Archive for Wednesday, August 16, 2017

Cleanup at former Farmland fertilizer plant may cost city millions more than expected

The former Farmland site is seen in this aerial photograph on Monday, July 1, 2013.

The former Farmland site is seen in this aerial photograph on Monday, July 1, 2013.

August 16, 2017

Advertisement

After taking ownership of the former Farmland fertilizer plant several years ago, the city of Lawrence has now found that the contamination cleanup will be more complicated and more costly than originally thought.

City Manager Tom Markus told city commissioners at their meeting Tuesday that the city is preparing to hire an outside contractor to help with the cleanup. At the same time, he said that the trust fund transferred to the city to pay for the remediation of nitrogen-contaminated groundwater is dwindling.

“We’re facing a lack of funding, planning and maybe some foresight to anticipate some of this stuff,” Markus said. “So it’s all coming to a head very quickly.”

The city took ownership of the former Farmland Industries fertilizer plant in 2010 with the plan of using part of the 467-acre site for its new business park. Although the city paid nothing for the property and received an $8.6 million trust fund to pay for the cleanup, it also accepted full responsibility for remediating decades of nitrogen fertilizer spills that contaminated the groundwater.

The site's water storage system is approaching capacity, and Markus said an outside contract — expected to cost hundreds of thousands of dollars — is needed to truck nitrogen-contaminated groundwater elsewhere.

The cleanup was projected to cost at least $13 million. At the time, the city’s plan was to mitigate the costs with the land sales from what would come to be Lawrence VenturePark, interest generated from the trust fund, and savings from using city crews instead of contractors to run the water system.

Markus said it was originally projected that the trust fund would generate about $4 million in interest. He said those estimates were “extremely optimistic,” noting that in the time period where the trust was supposed to generate $1.3 million in interest, it only generated $150,000. Taken together, Markus said the trucking contact and unrealistic trust fund earnings make the remediation a big challenge for the city.

“So you have things going in two directions, right,” Markus said. “You have a very aggressive, expensive mitigation plan, and you have an overly optimistic revenue expectation on the trust fund that was transferred to us.”

The current balance of the trust fund is about $5 million, Markus said, and that amount will likely be insufficient to contain the polluted groundwater and remediate the nitrogen contamination as ordered by the Kansas Department of Health and Environment.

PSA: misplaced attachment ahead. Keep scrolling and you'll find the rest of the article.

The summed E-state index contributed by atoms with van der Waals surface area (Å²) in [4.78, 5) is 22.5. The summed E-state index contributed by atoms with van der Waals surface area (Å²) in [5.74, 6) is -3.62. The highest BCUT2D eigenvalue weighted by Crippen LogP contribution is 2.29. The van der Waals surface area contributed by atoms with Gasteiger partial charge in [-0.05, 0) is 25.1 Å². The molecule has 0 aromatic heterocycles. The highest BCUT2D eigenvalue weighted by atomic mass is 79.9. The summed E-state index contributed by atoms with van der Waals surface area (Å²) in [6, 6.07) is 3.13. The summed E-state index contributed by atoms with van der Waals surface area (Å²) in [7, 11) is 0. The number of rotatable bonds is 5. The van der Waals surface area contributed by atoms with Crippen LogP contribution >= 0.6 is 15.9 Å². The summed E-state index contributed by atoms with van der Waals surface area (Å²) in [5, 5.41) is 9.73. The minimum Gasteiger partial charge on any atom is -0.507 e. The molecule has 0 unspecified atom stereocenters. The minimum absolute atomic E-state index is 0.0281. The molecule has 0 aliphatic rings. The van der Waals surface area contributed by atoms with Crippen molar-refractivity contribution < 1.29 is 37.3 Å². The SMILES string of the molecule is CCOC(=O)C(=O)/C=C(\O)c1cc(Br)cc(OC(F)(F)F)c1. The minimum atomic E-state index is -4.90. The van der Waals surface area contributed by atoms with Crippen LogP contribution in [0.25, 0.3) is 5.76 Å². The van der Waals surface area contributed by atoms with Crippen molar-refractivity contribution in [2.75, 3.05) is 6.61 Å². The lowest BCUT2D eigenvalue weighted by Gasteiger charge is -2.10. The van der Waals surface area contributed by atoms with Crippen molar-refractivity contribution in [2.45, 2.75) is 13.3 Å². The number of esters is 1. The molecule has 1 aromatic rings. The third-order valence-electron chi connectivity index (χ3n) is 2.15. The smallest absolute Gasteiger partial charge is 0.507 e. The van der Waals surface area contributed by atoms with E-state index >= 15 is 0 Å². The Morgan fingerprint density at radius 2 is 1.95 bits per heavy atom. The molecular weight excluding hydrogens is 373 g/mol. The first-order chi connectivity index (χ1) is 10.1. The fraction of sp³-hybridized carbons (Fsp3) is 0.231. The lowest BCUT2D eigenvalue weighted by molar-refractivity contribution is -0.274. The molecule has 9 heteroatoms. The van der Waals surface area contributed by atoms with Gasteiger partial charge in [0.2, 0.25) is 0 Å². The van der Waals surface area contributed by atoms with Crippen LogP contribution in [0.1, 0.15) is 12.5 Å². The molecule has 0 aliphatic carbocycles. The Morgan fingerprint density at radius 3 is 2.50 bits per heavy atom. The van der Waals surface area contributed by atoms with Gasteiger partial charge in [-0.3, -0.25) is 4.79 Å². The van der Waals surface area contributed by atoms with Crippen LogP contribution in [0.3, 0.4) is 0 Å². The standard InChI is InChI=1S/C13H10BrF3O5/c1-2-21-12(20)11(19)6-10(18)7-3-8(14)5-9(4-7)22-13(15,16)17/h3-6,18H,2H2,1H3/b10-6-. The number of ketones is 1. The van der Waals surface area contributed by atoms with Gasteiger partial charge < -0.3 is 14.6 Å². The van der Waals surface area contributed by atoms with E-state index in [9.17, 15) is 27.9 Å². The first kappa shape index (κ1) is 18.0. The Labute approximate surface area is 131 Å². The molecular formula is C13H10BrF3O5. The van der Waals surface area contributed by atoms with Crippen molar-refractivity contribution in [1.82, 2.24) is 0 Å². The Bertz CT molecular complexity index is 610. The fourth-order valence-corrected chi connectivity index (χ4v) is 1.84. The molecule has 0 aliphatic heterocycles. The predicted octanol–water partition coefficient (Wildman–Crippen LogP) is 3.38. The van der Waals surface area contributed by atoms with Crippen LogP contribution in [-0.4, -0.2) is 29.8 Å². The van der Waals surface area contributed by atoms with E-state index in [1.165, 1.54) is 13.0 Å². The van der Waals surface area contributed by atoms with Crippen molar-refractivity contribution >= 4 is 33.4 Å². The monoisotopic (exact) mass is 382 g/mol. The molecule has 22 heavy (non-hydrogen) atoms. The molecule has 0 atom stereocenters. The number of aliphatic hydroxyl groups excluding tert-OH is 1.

Commissioners mostly listened to the information presented by Markus, apart from Commissioner Matthew Herbert noting the interest projections were "a big miss" and asking how they could have been so off. Markus said that those projections were made in the era of the 2008 economic recession, around 2009, and that interest rates have remained low.

The trucking will be in addition to other efforts to distribute the nitrogen-contaminated water, which can be used to fertilize farm land. Markus said the city has been using a pipeline that runs from the site to the other side of the Kansas River to distribute millions of gallons of the nitrogen-contaminated water to farmers north of Lawrence. He said the problem is that improvements to the collection process mean the city is collecting more nitrogen-contaminated water while changes in land use mean there are fewer farmers using it.

As a result, Markus said the storage system is nearing its 22.5 million-gallon capacity. He said the city is going to recommend a contract next month to truck the excess water to farmers in the region. The city has a meeting with KDHE on Thursday, and Markus said he will provide more information to the commission as it is known.

“I’m trying to get this out there and let you know that this is a problem and that we’re going to have to take action and we’re going to have to take it swiftly,” Markus said.

Comments

Melinda Henderson 4 months ago

Not surprised. I remember a presentation from years ago that indicated this was a bad idea for the city. Thanks, once again, Corliss et al.

Richard Heckler 4 months ago

With such long tern contamination how can anyone expect a buyer to locate on that property?